il padrone wrote:Xplora wrote:because there are two sides to every argument, and we need to accept the research at hand.
Correction to that. We need to question and critique any research conclusions to establish their validity.
The validity of the conclusion (that cyclists who don't wear helmets are likely to take more risks) is entirely valid, but that is correlation, and not causality, ie helmets do not cause helmet wearers to take less risks, risk averse people are simply more likely to wear helmets. ie I wouldn't even bother to read the study to try find errors with that, because I feel its extremely unlikely to be an incorrect conclusion.
Another detected correlation is the tendency for people that have lit lights on their cycles to have less severe accidents (and probably less accidents) during broad daylight, because fitting lights is correlated with peoples ability to perceive risks, as is the frequency and severity of their accidents.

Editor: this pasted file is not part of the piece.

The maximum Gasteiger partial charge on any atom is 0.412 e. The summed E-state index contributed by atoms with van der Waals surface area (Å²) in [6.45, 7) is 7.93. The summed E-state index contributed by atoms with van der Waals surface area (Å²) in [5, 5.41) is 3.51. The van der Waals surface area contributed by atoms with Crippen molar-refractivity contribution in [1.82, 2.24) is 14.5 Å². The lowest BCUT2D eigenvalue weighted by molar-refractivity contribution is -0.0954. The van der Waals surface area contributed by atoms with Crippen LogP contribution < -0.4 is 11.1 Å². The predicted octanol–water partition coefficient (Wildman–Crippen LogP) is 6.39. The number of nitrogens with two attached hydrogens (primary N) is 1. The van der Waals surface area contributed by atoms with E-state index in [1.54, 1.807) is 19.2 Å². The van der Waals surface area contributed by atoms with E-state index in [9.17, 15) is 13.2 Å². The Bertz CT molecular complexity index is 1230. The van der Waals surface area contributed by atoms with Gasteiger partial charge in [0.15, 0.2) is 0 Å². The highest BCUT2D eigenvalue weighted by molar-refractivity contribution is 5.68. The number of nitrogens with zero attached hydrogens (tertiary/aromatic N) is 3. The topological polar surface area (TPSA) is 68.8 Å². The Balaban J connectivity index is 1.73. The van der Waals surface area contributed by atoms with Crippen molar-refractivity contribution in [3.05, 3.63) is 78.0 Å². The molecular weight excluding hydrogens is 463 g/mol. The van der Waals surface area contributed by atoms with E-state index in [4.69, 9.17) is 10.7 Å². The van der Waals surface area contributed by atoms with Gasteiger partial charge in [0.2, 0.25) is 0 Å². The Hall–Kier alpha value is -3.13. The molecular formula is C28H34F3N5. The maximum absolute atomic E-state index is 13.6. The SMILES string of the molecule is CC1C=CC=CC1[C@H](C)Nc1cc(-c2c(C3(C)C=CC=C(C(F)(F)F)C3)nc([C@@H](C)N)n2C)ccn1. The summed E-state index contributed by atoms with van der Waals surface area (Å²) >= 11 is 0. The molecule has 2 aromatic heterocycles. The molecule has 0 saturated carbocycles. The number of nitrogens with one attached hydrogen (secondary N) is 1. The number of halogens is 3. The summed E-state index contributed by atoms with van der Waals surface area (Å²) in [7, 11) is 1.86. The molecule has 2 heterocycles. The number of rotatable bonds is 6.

As it turns out, dutch accident and head injury rates for cycling without helmets (by trip or by kms) are vastly better than ours with helmets, which is an example of why offloading what should be infrastructure safety to PPG is a poor governmental level practice.